MAZE MONTH reaches its conclusion with the discussion of hedge mazes from the days of yore! Be sure to check out the previous four blog posts covering the overall history of mazes and labyrinths (links below). In between the historical blogs, MAZE MONTH has included eight posts spotlighting the surviving turf mizmazes in England, and now it is time to spotlight the four historic hedge mazes.
MAZE MONTH CONTINUES!
Cherry Laurel Maze at Glendurgan Gardens in Cornwall
Glendurgan Gardens is a National Trust property near Falmouth in Cornwall. The home of the Fox family for over 180 years, the house is set in a lovely valley sloping down to the Helford estuary. The steep-sided valley creates a protected environment where tender plants can thrive, including cypress trees and Japanese loquats. The Fox family developed the gardens as a private retreat over the course of twenty years in the early 1800s.
The maze was designed by Alfred and Sarah Fox in the 1820s but not actually planted until 1833. Fox conceived of a true maze, designing a pattern presenting a challenging puzzle to solve, the primary purpose to entertain his twelve children and their numerous cousins.
Laid out in the form of serpents curled lazily in the grass, the coils get tighter as you near the center. If stretched, the coils would measure three-quarters of a mile. The hedges of the maze are cherry laurel, a vigorous and tolerant shrub with dense foliage. Palm trees mark each of the four corners and a thatched summerhouse sits in the center. The maze sits on a slight slope, so there are 173 steps within the maze path. There are wonderful views looking down over the maze from a garden path high on the hill overlooking the valley floor.
The Fox family passed the gardens on to the National Trust in 1962. Restoring the maze, and maintaining it over the decades, is an ongoing process. It is open to the public with an estimated 80,000+ visitors walking the paths each year. Glendurgan Garden has a subtropical atmosphere, Alfred Fox passionate about collecting exotic plants from far and wide. The gardens house an olive grove, apple and cherry orchards, magnolia and camellia trees, carpets of wildflowers, and an array of rare plants surrounding the maze.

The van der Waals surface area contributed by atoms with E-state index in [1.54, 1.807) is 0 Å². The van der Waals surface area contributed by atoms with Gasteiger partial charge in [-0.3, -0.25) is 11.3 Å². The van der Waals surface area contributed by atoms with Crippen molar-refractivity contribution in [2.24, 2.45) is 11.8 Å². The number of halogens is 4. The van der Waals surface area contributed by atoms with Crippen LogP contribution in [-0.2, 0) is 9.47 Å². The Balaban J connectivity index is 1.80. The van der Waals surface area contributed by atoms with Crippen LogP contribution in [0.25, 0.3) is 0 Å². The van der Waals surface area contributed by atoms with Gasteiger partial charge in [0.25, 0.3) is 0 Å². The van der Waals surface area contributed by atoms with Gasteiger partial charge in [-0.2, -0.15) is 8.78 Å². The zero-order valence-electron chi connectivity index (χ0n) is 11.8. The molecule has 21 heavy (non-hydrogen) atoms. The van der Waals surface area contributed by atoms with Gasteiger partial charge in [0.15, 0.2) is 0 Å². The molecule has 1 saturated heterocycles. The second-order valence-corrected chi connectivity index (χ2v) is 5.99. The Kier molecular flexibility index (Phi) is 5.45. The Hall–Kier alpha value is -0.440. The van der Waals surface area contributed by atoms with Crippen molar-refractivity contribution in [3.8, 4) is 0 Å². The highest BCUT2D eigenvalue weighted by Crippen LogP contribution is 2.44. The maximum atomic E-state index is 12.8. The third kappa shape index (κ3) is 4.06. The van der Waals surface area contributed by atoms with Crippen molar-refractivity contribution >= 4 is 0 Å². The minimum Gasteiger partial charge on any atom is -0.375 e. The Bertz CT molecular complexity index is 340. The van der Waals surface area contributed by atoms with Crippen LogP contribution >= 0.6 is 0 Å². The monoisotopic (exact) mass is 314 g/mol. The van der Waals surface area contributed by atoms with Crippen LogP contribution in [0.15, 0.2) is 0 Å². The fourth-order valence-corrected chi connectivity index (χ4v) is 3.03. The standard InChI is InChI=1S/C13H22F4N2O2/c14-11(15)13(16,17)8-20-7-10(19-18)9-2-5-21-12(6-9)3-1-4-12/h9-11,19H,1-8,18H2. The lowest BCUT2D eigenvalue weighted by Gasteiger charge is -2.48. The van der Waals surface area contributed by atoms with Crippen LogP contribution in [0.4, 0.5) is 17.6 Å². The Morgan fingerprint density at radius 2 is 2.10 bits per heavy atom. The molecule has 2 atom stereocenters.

Yew Maze at Somerleyton Hall in Suffolk
The 12-acre formal gardens and pleasure grounds at Somerleyton Hall near Lowestoft in Suffolk were laid out between 1844 and 1862 for Sir Samuel Morton Peto. The maze was planted in 1846 to a design by famous Victorian landscape gardener William Andrew Nesfield. Located north of the main house, at the far tip of what was the Winter Garden, the maze is composed of high yew hedges. The lone entrance is through a tall, wide archway of solid yew, a coniferous evergreen shrub. The circuitous pathway with numerous dead-ends is relatively easy to navigate, taking on average 15-minutes to reach the central mount, upon which sits a Chinese pagoda. The entire route from start to center to back out again is about 800-yards.
In the 1970s the original yew had grown so thick that walking through was difficult, so the maze gardeners undertook a major pruning endeavor. The result is healthier plants and wide walkways, but also the impressive razor-sharp appearance of the hedges. The peaked tops were created to allow snow to slide off easier.